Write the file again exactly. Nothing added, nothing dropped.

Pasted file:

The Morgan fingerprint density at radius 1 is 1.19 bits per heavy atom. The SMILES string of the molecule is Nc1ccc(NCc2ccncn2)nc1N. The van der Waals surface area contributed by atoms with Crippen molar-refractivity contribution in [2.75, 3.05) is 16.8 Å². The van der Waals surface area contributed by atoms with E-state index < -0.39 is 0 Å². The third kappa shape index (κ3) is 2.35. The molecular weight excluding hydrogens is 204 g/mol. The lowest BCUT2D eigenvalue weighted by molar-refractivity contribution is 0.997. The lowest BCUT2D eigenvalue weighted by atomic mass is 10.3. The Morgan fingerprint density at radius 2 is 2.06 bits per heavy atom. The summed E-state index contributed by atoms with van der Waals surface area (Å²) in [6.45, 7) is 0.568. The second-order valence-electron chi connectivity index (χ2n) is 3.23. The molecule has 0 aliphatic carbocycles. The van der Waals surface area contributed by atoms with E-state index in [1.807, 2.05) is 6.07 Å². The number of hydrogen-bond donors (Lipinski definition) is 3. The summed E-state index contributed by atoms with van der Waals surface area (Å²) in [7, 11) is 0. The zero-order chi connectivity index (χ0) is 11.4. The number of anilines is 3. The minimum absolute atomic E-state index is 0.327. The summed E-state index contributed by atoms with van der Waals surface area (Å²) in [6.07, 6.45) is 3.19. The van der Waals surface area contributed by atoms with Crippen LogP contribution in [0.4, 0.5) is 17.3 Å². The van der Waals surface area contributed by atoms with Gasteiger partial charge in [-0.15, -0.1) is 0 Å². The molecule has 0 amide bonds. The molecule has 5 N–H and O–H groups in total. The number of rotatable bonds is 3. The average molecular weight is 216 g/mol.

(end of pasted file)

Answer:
The Morgan fingerprint density at radius 1 is 1.19 bits per heavy atom. The SMILES string of the molecule is Nc1ccc(NCc2ccncn2)nc1N. The van der Waals surface area contributed by atoms with Crippen molar-refractivity contribution in [2.75, 3.05) is 16.8 Å². The van der Waals surface area contributed by atoms with E-state index < -0.39 is 0 Å². The third kappa shape index (κ3) is 2.35. The molecular weight excluding hydrogens is 204 g/mol. The lowest BCUT2D eigenvalue weighted by molar-refractivity contribution is 0.997. The lowest BCUT2D eigenvalue weighted by atomic mass is 10.3. The Morgan fingerprint density at radius 2 is 2.06 bits per heavy atom. The summed E-state index contributed by atoms with van der Waals surface area (Å²) in [6.45, 7) is 0.568. The second-order valence-electron chi connectivity index (χ2n) is 3.23. The molecule has 0 aliphatic carbocycles. The van der Waals surface area contributed by atoms with E-state index in [1.807, 2.05) is 6.07 Å². The number of hydrogen-bond donors (Lipinski definition) is 3. The summed E-state index contributed by atoms with van der Waals surface area (Å²) in [7, 11) is 0. The zero-order chi connectivity index (χ0) is 11.4. The number of anilines is 3. The minimum absolute atomic E-state index is 0.327. The summed E-state index contributed by atoms with van der Waals surface area (Å²) in [6.07, 6.45) is 3.19. The van der Waals surface area contributed by atoms with Crippen LogP contribution in [0.4, 0.5) is 17.3 Å². The van der Waals surface area contributed by atoms with Gasteiger partial charge in [-0.15, -0.1) is 0 Å². The molecule has 0 amide bonds. The molecule has 5 N–H and O–H groups in total. The number of rotatable bonds is 3. The average molecular weight is 216 g/mol.